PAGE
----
What is Vicuna? Habitat, Diet, Lifespan, & Facts

  • Post last modified:October 2, 2021
  • Reading time:5 mins read

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What is Vicuna?

Vicuna is an animal species, which is found in the mountainous and grassy areas. It belongs to the kingdom Animalia, class Mammalia, phylum Chordata, family, Camelidae and order Artiodactyla. It weighs around 35-60kg and usually stays in herds. It feeds on grasses and lives for a period of 15-20 years.

The genus of this organism is Vicugna and the species name is vicugna. This species habitats in the Andes Mountain grasslands and can thrive at heightened places. This species belongs to the Camel family. This species exist at a height of above 10,000-15,000 feet.

When vicuna is compared to guanaco, vicuna is quite small, with a tiny tail and fine wool. From the vicuna, alpaca are believed to originated, due to the domestication. During the night time they stay at hills, during the day time they graze in the grassy areas. As they reside in hill, there are less of chances of them getting hunted. Although they are mostly hunted by pumas. These animal is a light-footed animal on rocks, which protects them from predators.

Vicuna Wool: One of the Expensive Fabrics

The wool of this vicuna species is very precious as its very warm and sloppy. Thus, when it’s used for making clothes, material is very slushy. If a coat is made from this fabric, it would cost around 20,000 dollars. As these animals reside in mountainous area, the climate keeps on varying, thus to protect them, during the day-time as its hot, wool takes care that the animal does not heat-up, by allowing air to pass and due to the light color.

However, in the night as the temperature falls and its freezing cold, the air pockets present in the animals keeps them warm from the low temperatures. Because the wool is so precious and is extremely slushy, only the Incan civilization royal house, wore it as a sign of prestige and to show how royal they were.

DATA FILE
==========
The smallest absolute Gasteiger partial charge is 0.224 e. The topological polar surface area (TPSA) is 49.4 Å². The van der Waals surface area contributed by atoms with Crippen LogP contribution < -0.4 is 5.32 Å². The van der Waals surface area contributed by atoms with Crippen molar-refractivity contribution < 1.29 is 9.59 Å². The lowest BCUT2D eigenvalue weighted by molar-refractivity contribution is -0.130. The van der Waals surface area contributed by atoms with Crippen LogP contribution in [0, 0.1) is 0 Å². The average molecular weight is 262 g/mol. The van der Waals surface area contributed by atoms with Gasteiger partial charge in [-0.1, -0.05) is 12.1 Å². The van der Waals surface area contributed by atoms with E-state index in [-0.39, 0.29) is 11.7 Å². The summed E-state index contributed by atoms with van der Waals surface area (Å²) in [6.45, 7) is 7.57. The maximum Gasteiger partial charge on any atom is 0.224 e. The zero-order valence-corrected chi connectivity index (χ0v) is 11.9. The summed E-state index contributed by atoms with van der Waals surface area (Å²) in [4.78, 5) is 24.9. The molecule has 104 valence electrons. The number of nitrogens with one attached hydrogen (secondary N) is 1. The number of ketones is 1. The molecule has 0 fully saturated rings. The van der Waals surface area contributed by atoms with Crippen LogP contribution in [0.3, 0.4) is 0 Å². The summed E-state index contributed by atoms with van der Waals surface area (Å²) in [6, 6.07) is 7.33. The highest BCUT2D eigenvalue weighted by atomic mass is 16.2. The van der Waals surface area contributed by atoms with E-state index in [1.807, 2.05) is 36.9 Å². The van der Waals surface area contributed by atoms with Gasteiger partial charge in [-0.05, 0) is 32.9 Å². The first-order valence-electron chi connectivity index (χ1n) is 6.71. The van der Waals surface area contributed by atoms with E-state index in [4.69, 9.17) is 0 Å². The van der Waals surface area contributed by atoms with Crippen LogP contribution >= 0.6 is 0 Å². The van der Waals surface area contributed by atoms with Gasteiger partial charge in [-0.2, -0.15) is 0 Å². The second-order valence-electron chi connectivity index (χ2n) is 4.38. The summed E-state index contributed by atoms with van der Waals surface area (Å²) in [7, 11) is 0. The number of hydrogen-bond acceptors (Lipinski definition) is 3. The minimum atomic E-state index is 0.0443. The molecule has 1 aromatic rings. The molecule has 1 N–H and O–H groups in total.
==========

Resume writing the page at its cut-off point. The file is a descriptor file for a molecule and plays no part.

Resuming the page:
During the war time, this wool was deciphered by the Spanish conquerors and taken to Europe, where it was grown. With the overexploitation of vicuna, it vanished around the 1960.

Vicuna Facts

Vicuna because of its history and its excellent adaptations, it’s a highly captivating and eye-catching species. Vicuna also is related to biology, with its engrossing concepts.

Preventing Poaching: Save the Vicuna

As vicunas were over-exploited for their wool, thus various organization and Peruvian government came up to preserve vicuna from getting vanished. This requires a huge group of people and wool shears.

These people gather at a particular years in some time and all the vicunas are brought where they are captivated and their wool is taken and then left to back to their original environment. Thus, resulting in the getting the required item without any harm to the animals. This process is called as Chaccu, which helps in conservation and protects them in their habitat.

In the year 1960, there were around 6000 vicuna and now it’s more than 350000. Thus, removing them from the category of endangered. Thus, similar technique is used on various animals. For example, elephants and rhinos’ tusks are trimmed periodically, so as to protect them from poachers and results in a drop in poaching.

Vicuna: Wool Producing Animals

Not only the vicuna, but sheep, Lamas, also generates wool, but the wool differs in quality, size, growing rate and the air luring capacity. It has excellent air imprisoning capacity, but take quite long to grow completely.

As the wools of these animals take time to grow, they are artificially produced, so that the wool can be generated quickly and more amount can be produced. Vicunas although resemble IIamas and alpacas, generate more amount of wool than vicunas. Thus, keeping vicuna wool more precious and less hands on it so that it can be protected from getting over-exploited.

Animals which produce wool can survive quite well in varying temperature as their wool can captivate heat when the temperature drops and liberates that heat when its hot. Thus, this is the way animals producing wools stay in mountainous regions. When its pouring, wools are coated with oil so that they don’t stay wet for a longer period of time.

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